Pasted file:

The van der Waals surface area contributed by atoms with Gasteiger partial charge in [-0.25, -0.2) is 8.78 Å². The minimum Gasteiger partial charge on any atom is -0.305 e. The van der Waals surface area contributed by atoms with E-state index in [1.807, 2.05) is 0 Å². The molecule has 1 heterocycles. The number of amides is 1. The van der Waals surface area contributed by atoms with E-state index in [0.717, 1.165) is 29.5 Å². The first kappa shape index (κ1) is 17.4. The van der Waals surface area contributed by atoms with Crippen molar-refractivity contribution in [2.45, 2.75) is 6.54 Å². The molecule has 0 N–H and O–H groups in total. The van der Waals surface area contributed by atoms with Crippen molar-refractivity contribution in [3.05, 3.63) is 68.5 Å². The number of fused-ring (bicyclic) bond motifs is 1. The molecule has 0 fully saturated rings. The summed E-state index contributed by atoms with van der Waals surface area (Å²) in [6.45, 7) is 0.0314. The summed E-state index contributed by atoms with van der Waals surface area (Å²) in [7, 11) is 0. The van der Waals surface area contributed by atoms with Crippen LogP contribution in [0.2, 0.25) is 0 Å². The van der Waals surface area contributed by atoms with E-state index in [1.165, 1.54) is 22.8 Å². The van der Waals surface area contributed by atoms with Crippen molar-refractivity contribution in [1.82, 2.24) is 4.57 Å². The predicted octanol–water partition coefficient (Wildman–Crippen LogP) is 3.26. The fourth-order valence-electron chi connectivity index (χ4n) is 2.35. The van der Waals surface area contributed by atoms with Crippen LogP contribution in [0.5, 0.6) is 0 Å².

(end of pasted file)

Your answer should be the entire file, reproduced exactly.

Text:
The van der Waals surface area contributed by atoms with Gasteiger partial charge in [-0.25, -0.2) is 8.78 Å². The minimum Gasteiger partial charge on any atom is -0.305 e. The van der Waals surface area contributed by atoms with E-state index in [1.807, 2.05) is 0 Å². The molecule has 1 heterocycles. The number of amides is 1. The van der Waals surface area contributed by atoms with E-state index in [0.717, 1.165) is 29.5 Å². The first kappa shape index (κ1) is 17.4. The van der Waals surface area contributed by atoms with Crippen molar-refractivity contribution in [2.45, 2.75) is 6.54 Å². The molecule has 0 N–H and O–H groups in total. The van der Waals surface area contributed by atoms with Crippen molar-refractivity contribution in [3.05, 3.63) is 68.5 Å². The number of fused-ring (bicyclic) bond motifs is 1. The molecule has 0 fully saturated rings. The summed E-state index contributed by atoms with van der Waals surface area (Å²) in [6.45, 7) is 0.0314. The summed E-state index contributed by atoms with van der Waals surface area (Å²) in [7, 11) is 0. The van der Waals surface area contributed by atoms with Crippen LogP contribution in [0.2, 0.25) is 0 Å². The van der Waals surface area contributed by atoms with E-state index in [1.165, 1.54) is 22.8 Å². The van der Waals surface area contributed by atoms with Crippen molar-refractivity contribution in [1.82, 2.24) is 4.57 Å². The predicted octanol–water partition coefficient (Wildman–Crippen LogP) is 3.26. The fourth-order valence-electron chi connectivity index (χ4n) is 2.35. The van der Waals surface area contributed by atoms with Crippen LogP contribution in [0.5, 0.6) is 0 Å².